For clients and counsel alike, even the most solidly advanced legal argument suddenly can find itself fighting its way upstream due to unforeseen circumstances occurring outside court. Take the case of the adult film industry and its recent appeal of a U.S. District Court’s upholding of a Los Angeles County requirement that male porn performers wear condoms during XXX-rated filming. Who knew that, even as Los Angeles-based Vivid Entertainment sought to overturn that finding, the whole naughty-movie industry would be grappling with not one, not two, but three and possibly four highly publicized instances in which actors or actresses have tested positive for AIDS-causing HIV infections? This, in turn, has prompted the industry itself to declare a weekend filming moratorium, the second in roughly a month.
The timing of the actors’ HIV-positive diagnoses couldn’t be more challenging, in legal terms, for those who are battling advocates of the county condom law, which proponents term a prophylactic measure necessary for public health and safety reasons. Porn proponents, of course, disagree, arguing that requiring condoms on specified sets and under targeted circumstances harms business. They say it is unnecessary because XXX performers undergo regular testing. And they say they’re battling the law because it is a rare and unconstitutional intrusion into movie-making, as it violates performer’s First Amendment rights to express themselves.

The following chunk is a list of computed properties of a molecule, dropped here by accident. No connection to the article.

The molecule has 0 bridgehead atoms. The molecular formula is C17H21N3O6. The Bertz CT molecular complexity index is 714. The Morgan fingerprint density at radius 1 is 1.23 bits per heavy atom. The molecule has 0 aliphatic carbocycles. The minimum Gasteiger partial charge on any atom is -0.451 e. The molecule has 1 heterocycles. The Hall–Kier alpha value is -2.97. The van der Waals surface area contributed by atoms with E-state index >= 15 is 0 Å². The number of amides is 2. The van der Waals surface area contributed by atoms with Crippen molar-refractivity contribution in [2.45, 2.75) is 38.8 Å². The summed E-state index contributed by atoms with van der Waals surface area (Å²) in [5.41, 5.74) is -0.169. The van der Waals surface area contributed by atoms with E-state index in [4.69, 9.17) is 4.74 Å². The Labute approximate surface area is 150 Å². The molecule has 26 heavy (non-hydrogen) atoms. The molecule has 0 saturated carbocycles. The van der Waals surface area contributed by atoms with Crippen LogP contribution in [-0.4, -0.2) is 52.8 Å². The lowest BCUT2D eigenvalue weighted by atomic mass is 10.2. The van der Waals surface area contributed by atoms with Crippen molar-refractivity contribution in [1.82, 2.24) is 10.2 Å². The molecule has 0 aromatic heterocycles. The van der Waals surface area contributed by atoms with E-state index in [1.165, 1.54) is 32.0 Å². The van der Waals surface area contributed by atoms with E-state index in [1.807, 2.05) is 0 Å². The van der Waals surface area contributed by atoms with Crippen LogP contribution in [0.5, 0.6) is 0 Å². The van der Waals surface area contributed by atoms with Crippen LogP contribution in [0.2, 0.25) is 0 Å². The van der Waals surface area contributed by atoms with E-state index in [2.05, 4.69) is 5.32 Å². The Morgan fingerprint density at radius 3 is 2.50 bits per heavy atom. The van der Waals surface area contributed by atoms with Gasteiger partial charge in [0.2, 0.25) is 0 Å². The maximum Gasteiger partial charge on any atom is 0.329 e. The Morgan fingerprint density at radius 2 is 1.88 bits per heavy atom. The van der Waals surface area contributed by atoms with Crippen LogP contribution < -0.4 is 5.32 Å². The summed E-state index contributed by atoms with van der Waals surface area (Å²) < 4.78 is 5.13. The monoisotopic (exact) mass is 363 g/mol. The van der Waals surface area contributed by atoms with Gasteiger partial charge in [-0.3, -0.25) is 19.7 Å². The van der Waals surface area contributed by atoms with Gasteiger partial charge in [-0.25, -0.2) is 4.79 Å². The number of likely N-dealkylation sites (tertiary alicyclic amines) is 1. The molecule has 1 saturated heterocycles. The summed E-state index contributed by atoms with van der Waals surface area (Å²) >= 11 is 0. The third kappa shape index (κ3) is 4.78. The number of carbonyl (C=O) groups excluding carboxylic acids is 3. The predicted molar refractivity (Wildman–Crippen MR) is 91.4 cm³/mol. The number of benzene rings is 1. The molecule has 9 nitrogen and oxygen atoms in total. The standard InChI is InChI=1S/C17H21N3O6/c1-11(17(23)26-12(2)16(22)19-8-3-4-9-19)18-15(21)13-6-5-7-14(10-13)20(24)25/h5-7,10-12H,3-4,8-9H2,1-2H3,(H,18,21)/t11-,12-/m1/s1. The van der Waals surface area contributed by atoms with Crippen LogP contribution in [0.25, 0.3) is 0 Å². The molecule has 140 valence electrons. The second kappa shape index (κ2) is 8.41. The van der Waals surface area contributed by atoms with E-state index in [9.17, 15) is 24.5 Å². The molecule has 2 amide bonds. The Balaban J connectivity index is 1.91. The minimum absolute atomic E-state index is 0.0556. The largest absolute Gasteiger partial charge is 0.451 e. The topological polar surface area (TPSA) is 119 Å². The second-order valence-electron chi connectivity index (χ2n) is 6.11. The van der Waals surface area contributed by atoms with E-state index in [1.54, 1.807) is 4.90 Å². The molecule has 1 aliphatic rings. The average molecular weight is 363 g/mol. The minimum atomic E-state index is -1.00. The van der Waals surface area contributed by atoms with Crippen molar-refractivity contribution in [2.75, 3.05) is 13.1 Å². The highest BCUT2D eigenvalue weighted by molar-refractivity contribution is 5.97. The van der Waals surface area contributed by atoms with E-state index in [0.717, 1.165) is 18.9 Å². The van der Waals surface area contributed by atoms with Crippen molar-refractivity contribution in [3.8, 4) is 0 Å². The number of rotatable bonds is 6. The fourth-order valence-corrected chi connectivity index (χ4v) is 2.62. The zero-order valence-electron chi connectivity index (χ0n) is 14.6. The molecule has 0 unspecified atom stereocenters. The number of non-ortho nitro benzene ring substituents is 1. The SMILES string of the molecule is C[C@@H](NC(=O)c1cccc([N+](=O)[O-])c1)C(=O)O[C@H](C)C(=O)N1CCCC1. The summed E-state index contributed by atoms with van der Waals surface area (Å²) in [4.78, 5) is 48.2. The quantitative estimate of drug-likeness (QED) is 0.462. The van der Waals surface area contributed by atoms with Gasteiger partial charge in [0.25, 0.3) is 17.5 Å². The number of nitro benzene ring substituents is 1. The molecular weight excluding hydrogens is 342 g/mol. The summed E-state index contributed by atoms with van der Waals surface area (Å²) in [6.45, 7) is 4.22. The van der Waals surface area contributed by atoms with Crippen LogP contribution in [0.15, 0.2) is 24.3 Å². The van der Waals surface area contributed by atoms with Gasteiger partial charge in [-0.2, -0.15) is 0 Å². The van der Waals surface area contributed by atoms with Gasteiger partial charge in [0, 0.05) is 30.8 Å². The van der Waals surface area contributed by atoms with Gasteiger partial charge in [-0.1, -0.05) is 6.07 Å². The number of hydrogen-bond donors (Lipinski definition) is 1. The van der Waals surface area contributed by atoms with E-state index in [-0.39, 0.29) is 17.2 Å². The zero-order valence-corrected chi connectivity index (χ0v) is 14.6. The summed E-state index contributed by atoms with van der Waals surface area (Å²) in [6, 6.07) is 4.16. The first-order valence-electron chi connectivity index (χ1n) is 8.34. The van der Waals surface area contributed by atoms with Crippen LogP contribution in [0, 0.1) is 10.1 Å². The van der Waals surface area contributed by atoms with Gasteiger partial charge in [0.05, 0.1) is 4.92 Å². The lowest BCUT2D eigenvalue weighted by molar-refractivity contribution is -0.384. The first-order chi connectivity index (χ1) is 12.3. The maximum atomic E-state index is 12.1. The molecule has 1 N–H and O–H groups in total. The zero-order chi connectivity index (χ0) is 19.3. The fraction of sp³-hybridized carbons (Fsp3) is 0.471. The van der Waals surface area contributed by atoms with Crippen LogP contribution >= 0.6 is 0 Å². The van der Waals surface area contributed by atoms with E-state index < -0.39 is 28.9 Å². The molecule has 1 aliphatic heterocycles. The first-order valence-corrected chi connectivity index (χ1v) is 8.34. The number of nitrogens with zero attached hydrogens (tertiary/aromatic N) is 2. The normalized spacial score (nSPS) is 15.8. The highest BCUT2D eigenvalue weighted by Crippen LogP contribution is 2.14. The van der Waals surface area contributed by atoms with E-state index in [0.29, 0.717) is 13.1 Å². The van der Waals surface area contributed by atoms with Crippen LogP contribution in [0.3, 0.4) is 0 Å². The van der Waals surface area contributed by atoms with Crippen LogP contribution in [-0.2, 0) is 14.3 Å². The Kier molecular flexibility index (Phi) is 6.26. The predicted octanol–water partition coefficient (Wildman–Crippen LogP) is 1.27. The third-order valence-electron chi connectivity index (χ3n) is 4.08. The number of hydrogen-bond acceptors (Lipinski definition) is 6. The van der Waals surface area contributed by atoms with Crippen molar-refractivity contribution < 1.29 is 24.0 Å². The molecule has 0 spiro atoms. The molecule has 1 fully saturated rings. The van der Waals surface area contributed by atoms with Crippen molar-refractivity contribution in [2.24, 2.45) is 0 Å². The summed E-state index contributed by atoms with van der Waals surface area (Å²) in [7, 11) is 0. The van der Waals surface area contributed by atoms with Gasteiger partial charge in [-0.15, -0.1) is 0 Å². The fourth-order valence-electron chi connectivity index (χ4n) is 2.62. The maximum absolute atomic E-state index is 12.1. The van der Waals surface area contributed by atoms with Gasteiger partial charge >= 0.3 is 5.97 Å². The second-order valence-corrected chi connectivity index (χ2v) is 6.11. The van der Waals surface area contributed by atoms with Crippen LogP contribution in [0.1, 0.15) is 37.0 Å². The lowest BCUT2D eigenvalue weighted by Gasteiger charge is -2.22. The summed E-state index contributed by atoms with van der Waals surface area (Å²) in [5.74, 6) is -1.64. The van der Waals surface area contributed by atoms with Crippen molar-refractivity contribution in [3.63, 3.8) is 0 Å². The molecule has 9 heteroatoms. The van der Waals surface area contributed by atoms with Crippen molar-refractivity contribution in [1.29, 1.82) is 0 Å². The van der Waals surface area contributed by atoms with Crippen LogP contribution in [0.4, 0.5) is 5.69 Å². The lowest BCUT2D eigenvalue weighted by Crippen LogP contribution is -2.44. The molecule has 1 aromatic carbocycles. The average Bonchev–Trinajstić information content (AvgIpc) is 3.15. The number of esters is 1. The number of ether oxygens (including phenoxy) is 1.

To proponents of Measure B, dubbed the “Los Angeles County Safer Sex in the Adult Film Industry Act,” the multiple performers’ recent HIV-positive test results further hammers home why U.S. District Judge Dean Pregerson recently upheld the condom regulation, though his order also included procedural blocks to enforcement of it. Indeed, many have doubts as to whether LA city, the county of Los Angeles or even the state — if a measure on hold in the California Senate were to pass — will have the resources to enforce condom requirements on set, even without the limitations.